The Addiction Cycle
The behavioural and thought cycles that link to feelings of anxiety can become addictive in themselves.
They can be managed with a combination of prescribed medication and psychological treatments. However, some people don’t want to go down the reliance on medication or psychological treatment routes.
At the outset, these methods can conceal the feelings of anxiety. We can feel more confident or more functional in situations that would usually cause us to feel anxious. However, this behaviour merely masks what is really affecting us.
Drugs and alcohol consumption can actually create new layers to our feelings of anxiety. Because the brain’s circuitry comes to equate feeling good with the use of these substances, it can make us feel anxious to recreate this feeling by using substances more. It can create cravings for these substances and use the onset of anxious situations not only as triggers for our anxiety but also as triggers to use substances in an attempt to control these feelings and symptoms.
Then, as with the basic principle of substance addiction, as we increase consumption of substances, our body’s tolerance levels for these also increase, so we need more frequent use or bigger quantities to satisfy these cravings.
Some substances can cause states of paranoia, which we might experience while under their influence and may simply add to the list of reasons and situations why we are feeling anxious when in periods of withdrawal from these substances.
Another category of addictive behaviour that can develop in response to feelings of anxiety is Self Harm.
In its most common forms, this involves deliberately inflicting injury on the body, through various means, including cutting or burning, This is often done as an attempt to regulate mood if they have been feeling upset or anxious. It can provide a form of ‘release’ and often develops when people find discussing their emotions difficult.
Treatment for Anxiety and Addiction
So what can we do to effectively and safely make progress in dealing with anxiety disorders?
Scientific studies have shown that maintaining appropriate levels of physical activity can help in many ways. These include helping the body to produce chemicals called endorphins, which have a number of positive functions including reduction of fatigue, improving alertness and concentration and enhancing general cognitive functions. Exercise can help regulate our sleep patterns, which can reduce stress levels by ensuring we get an appropriate amount of rest at night, readying us to function more effectively the next day.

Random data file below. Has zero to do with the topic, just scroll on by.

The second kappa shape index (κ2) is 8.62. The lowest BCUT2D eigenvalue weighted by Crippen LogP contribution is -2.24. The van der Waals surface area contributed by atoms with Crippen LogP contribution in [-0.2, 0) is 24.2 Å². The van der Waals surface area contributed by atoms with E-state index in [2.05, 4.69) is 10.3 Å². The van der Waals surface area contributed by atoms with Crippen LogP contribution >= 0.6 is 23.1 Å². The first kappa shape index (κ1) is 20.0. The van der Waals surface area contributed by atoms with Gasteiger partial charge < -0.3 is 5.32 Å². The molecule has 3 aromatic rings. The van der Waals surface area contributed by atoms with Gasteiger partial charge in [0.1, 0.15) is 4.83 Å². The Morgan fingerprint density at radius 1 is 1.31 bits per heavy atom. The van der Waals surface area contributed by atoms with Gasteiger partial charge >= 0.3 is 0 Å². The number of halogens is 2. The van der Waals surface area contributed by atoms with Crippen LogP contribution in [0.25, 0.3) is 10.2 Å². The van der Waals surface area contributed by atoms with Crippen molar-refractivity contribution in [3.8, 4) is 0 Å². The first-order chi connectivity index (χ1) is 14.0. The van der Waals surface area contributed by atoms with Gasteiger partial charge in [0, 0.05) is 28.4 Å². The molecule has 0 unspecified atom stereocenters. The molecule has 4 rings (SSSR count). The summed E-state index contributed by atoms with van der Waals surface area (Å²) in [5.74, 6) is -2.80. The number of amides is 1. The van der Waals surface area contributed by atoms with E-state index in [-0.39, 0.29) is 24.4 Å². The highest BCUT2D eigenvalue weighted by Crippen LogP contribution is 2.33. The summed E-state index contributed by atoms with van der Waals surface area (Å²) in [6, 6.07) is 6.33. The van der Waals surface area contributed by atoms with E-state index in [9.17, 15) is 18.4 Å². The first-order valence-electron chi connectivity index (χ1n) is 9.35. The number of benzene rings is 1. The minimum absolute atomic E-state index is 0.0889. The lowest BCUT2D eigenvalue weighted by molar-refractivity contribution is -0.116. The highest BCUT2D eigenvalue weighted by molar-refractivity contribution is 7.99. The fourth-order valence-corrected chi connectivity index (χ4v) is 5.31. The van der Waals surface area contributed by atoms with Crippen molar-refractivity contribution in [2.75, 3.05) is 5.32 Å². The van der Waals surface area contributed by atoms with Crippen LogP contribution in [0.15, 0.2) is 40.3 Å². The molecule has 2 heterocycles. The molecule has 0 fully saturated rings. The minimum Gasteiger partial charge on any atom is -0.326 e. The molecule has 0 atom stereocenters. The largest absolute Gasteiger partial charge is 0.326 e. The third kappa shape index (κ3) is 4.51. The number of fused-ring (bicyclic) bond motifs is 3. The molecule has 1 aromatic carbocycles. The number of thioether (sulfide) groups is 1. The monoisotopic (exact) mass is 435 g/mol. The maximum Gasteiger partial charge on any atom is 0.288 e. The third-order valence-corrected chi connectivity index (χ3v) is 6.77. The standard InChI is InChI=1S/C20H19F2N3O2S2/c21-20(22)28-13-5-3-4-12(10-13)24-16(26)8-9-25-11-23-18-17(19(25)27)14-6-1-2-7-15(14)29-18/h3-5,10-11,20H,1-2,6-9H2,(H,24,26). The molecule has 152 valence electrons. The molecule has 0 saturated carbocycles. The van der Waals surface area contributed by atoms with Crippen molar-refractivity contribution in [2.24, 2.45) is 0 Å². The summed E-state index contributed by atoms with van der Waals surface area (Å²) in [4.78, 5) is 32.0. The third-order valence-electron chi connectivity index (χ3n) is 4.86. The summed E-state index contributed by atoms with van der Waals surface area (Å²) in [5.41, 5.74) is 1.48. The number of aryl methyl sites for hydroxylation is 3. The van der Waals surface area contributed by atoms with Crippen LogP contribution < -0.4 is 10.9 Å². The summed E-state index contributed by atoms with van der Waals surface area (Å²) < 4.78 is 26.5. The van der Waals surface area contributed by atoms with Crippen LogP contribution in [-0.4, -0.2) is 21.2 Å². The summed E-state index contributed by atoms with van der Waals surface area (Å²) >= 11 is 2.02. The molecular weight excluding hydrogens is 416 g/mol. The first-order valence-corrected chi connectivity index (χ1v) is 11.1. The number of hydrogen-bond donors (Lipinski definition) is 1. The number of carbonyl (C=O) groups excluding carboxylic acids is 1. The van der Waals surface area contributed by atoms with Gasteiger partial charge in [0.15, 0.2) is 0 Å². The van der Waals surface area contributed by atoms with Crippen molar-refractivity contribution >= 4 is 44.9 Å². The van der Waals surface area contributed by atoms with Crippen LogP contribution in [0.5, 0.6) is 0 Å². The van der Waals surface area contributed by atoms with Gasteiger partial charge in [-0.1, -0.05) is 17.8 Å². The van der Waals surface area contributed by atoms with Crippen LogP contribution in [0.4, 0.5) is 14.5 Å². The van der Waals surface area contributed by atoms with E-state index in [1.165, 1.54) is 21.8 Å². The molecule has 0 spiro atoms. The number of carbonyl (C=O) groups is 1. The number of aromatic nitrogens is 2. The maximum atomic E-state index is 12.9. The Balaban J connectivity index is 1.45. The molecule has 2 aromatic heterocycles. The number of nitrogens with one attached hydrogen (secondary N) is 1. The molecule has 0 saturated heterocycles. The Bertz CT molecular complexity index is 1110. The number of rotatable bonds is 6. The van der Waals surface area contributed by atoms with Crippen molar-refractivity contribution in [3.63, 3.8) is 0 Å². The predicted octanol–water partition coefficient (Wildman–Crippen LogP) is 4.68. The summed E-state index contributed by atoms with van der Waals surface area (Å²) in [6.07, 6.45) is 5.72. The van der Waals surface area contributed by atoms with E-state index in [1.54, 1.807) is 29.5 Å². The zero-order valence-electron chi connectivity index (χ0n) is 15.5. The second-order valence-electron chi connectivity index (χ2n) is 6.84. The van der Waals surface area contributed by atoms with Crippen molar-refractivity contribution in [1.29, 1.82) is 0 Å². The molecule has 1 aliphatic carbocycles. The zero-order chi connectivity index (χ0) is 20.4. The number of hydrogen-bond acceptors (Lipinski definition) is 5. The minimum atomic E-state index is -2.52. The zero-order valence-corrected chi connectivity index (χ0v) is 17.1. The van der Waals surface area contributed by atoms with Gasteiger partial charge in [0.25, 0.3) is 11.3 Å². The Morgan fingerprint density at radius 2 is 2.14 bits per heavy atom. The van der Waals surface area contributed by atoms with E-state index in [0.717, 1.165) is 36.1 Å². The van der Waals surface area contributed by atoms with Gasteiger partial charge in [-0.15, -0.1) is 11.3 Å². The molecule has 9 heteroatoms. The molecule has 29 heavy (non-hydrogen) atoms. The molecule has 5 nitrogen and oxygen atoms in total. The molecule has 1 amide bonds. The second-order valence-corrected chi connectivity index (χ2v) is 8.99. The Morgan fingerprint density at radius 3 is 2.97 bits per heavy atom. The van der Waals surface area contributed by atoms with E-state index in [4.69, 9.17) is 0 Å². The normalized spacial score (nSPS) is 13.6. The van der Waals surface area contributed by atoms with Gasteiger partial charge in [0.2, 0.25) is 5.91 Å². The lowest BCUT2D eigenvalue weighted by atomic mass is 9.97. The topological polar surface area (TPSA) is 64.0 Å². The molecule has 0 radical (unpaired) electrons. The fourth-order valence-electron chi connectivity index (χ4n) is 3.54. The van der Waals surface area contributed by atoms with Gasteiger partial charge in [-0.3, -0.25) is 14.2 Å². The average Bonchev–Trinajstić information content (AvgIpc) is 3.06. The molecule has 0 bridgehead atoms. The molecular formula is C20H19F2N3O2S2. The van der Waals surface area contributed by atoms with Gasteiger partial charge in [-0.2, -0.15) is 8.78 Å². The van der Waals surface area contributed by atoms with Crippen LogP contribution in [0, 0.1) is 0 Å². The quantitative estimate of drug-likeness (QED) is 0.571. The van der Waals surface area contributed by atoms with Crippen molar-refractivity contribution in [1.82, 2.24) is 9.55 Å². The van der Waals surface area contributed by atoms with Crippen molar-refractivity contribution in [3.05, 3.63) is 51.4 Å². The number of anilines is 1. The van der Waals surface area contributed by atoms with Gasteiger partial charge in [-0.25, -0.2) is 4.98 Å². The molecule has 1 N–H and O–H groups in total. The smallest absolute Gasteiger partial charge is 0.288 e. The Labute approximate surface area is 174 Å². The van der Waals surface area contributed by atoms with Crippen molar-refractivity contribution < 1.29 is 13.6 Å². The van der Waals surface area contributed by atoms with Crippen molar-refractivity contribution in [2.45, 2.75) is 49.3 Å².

One option might include a combination of help, such as appropriate medication or referral to structured withdrawal programmes for addiction otherwise called a Detox. These will need to be regularly reviewed to ensure ongoing effectiveness. But it will also likely include referral for psychological treatments, such as a residential rehab, seeing a psychologist or having counselling.
Counselling, in particular, can complement other treatments by looking at the underlying causes of the anxiety using a variety of different methods, based on each individual client’s needs.
Two of the main types of treatment that can be used in these circumstances are cognitive and psychodynamic therapy.
Cognitive therapy can address long established thought processes that are conducive to the development of anxiety, can examine the beliefs that have led to these thought processes developing and can gradually replace them with alternative ways of thinking that allow a person to better manage their anxieties.
Psycho-Dynamic therapy focuses on how relationship developments going right back to childhood might have influenced our thinking and development of defence mechanisms which have been operating ineffectively and have contributed to the development of these anxieties.
Attending self-help or support groups in person or online, whether for support with the anxiety symptoms alone or for addiction these feelings have led to. This can act as a vital source of support for those suffering from anxiety issues and disorders and can complement other sources of support of structured recovery.
A Residential Rehab is a safe place where you can have a medical detox along with intensive counselling and psychotherapy. It will include all of the above-mentioned therapies and more. To find out if residential rehab is the right option for you, please call 0203 955 7700